Contributed by
Kevin Bond, Javier Eguiluz in #14057.

Take a look at the code of any command that you've developed for your own Symfony applications. Odds are that its source code is "a mess" that mixes content with presentation. For example, to display a title in your command's output, you may have used any of these common alternatives:

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// alternative 1
$formatter = $this->getHelperSet()->get('formatter');
$formattedBlock = $formatter->formatBlock('Lorem Ipsum Dolor Sit Amet', '', true);
$output->writeln($formattedBlock);

// alternative 2
$title = 'Lorem Ipsum Dolor Sit Amet';
$output->writeln('<info>'.$title.'</info>');
$output->writeln(str_repeat('=', strlen($title)));

// alternative 3
$output->writeln('');
$output->writeln('<info>Lorem Ipsum Dolor Sit Amet</>');
$output->writeln('<info>--------------------------</>');
$output->writeln('');

A few months ago we decided to improve this situation by introducing a new Style Guide for Symfony Commands. These styles are available in Symfony 2.7, but we really started using them in Symfony 2.8. Using a web application analogy, these styles allow you to create console commands which are semantic and forget about their styling and behavior. Your commands just define "the HTML" and the style guide is "the Bootstrap and jQuery" that brings them to life.

Using the new style guide in your commands is as easy as instantiating the SymfonyStyle class, passing to it the $input and $output of your command:

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namespace AppBundle\Command;

use Symfony\Bundle\FrameworkBundle\Command\ContainerAwareCommand;
use Symfony\Component\Console\Input\InputInterface;
use Symfony\Component\Console\Output\OutputInterface;
use Symfony\Component\Console\Style\SymfonyStyle;

class MyCommand extends ContainerAwareCommand
{
    protected function configure()
    {
        // ...
    }

    protected function execute(InputInterface $input, OutputInterface $output)
    {
        $io = new SymfonyStyle($input, $output);
        // ...
    }
}

We recommend you to name this variable $io because you will use it both for input and output operations. Following the same example shown above, this is how you can output a title in your commands:

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$io->title('Lorem Ipsum Dolor Sit Amet');

Symfony will take care about the styling details for you: it will change the font color, it will add a newline before and after the title and it will display the title text underlined.

The style guide includes lots of shortcut methods for common needs, such as displaying a table:

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$headers = ['Parameter', 'Value'];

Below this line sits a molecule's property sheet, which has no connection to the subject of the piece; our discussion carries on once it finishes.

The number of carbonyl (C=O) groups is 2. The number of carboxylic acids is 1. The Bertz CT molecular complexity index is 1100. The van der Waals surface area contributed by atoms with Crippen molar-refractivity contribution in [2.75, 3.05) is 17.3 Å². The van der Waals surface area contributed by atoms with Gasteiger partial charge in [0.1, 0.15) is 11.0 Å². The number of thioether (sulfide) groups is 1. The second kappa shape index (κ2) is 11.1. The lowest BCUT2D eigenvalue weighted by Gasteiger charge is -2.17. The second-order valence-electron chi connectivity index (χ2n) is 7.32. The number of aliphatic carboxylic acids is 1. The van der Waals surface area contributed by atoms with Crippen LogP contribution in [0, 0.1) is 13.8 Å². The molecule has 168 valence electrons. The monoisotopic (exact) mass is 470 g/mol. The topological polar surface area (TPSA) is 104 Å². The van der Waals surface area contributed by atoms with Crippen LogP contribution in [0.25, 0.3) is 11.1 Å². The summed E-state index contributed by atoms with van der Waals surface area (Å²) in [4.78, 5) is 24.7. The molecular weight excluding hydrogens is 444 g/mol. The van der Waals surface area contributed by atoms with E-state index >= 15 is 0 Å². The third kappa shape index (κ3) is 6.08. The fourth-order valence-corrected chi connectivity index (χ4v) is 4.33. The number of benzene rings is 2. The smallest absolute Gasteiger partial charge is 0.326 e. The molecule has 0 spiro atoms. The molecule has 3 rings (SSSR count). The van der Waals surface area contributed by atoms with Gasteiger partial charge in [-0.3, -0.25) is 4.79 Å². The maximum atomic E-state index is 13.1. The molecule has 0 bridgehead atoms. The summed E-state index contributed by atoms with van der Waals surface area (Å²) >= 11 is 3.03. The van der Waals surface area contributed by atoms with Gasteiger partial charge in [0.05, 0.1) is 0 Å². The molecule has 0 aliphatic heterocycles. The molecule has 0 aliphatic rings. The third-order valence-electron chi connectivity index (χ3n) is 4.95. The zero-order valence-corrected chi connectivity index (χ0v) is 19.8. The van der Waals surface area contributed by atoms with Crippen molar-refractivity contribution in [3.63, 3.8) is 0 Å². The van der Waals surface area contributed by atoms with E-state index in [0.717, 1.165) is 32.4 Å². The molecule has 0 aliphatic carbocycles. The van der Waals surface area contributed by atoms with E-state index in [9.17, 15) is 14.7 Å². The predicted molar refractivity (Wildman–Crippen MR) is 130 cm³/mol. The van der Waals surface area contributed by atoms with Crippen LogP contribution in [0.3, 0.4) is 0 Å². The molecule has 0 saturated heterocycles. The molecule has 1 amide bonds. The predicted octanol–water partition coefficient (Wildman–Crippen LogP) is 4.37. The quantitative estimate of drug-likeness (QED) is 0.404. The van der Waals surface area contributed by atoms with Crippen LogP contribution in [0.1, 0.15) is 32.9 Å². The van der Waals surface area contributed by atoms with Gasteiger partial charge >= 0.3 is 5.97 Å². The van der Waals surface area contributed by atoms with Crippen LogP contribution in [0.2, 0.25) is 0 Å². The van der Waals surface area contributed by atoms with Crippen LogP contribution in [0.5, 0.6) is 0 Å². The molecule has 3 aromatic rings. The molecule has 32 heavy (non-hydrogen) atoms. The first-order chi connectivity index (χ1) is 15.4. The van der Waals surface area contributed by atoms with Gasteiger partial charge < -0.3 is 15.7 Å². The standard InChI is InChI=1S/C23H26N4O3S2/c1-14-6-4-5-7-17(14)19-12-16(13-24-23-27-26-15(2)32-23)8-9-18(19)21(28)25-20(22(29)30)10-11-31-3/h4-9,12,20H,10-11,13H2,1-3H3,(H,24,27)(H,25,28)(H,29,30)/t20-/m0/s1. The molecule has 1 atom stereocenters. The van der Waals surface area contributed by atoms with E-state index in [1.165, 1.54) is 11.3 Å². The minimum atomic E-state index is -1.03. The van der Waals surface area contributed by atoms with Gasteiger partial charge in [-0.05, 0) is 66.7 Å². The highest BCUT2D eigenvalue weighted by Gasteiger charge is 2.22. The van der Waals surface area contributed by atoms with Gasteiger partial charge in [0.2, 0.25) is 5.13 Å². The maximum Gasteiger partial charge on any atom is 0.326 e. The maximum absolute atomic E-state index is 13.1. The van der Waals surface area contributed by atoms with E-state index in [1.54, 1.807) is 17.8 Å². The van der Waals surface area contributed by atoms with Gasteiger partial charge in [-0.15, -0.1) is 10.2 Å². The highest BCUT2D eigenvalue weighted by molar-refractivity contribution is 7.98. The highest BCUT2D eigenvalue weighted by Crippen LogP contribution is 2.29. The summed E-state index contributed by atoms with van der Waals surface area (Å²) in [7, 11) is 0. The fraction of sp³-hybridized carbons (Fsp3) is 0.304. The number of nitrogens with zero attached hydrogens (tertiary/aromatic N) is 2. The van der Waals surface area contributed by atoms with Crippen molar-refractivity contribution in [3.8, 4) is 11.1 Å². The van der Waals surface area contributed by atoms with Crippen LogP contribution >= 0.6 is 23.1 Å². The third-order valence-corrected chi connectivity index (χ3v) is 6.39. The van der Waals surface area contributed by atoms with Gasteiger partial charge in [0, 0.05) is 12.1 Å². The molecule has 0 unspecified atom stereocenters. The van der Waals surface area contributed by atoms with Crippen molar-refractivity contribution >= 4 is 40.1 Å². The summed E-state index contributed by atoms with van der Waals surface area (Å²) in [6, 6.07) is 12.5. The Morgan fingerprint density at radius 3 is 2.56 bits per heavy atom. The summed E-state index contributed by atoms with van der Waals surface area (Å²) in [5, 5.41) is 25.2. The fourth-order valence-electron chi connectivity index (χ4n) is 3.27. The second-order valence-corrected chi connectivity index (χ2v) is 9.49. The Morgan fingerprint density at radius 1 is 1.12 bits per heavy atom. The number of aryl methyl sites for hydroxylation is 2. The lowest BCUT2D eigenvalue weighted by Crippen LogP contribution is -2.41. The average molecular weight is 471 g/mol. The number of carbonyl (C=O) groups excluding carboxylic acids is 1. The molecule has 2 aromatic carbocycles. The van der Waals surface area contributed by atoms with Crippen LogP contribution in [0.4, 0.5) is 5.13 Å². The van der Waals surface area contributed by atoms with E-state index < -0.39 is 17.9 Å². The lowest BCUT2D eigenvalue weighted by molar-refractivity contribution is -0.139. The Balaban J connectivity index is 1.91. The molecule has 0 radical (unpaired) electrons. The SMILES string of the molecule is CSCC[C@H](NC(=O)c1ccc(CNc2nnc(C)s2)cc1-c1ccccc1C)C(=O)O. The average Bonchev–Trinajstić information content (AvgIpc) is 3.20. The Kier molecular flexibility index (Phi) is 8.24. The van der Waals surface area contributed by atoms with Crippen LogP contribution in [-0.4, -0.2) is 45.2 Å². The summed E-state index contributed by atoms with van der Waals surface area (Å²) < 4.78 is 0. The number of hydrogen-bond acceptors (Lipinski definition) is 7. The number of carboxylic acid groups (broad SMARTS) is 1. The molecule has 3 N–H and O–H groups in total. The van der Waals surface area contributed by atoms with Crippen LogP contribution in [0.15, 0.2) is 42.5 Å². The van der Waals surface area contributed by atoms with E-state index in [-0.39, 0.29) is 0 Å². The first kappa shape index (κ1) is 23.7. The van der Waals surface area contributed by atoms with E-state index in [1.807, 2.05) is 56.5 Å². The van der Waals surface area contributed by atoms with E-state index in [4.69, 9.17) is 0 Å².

$rows = [
    ['Param1', 'Value1'],
    ['Param2', 'Value2']
];

$io->table($headers, $rows);

The API of the style guide is concise, expressive and intuitive, to ease its learning curve:

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$io = new SymfonyStyle($input, $output);

// common output elements
$io->title(string $message);
$io->section(string $message);
$io->text(string|array $message);
$io->comment(string|array $message);

// more advanced output elements
$io->note(string|array $message);
$io->caution(string|array $message);
$io->listing(array $elements);
$io->table(array $headers, array $rows);

// ask for user's input
$io->ask(string $question, string|null $default = null, callable|null $validator = null);
$io->askHidden(string $question, callable|null $validator = null);
$io->confirm(string $question, bool $default = true);
$io->choice(string $question, array $choices, string|int|null $default = null);

// display the result of the command or some important task
$io->success(string|array $message);
$io->error(string|array $message);
$io->warning(string|array $message);

In practice, this is how each of the above elements is displayed in the command output:

Symfony Console Style Guide

The main advantages of using this new Style Guide are:

  • It makes your commands appearance consistent, saving you lots of time deciding which styles to apply for each command.
  • It trims a lot of fat in your commands, shaving hundreds of lines dedicated to define the presentation of the information.
  • It only requires you to import one class (SymfonyStyle) instead of lots of different classes (Table, ProgressBar, ChoiceQuestion, ConfirmationQuestion, etc.)

Documentation is not ready yet for this style guide, but you can take a look at the source code of the built-in Symfony 2.8 or 3.0 commands, which have been completely redesigned.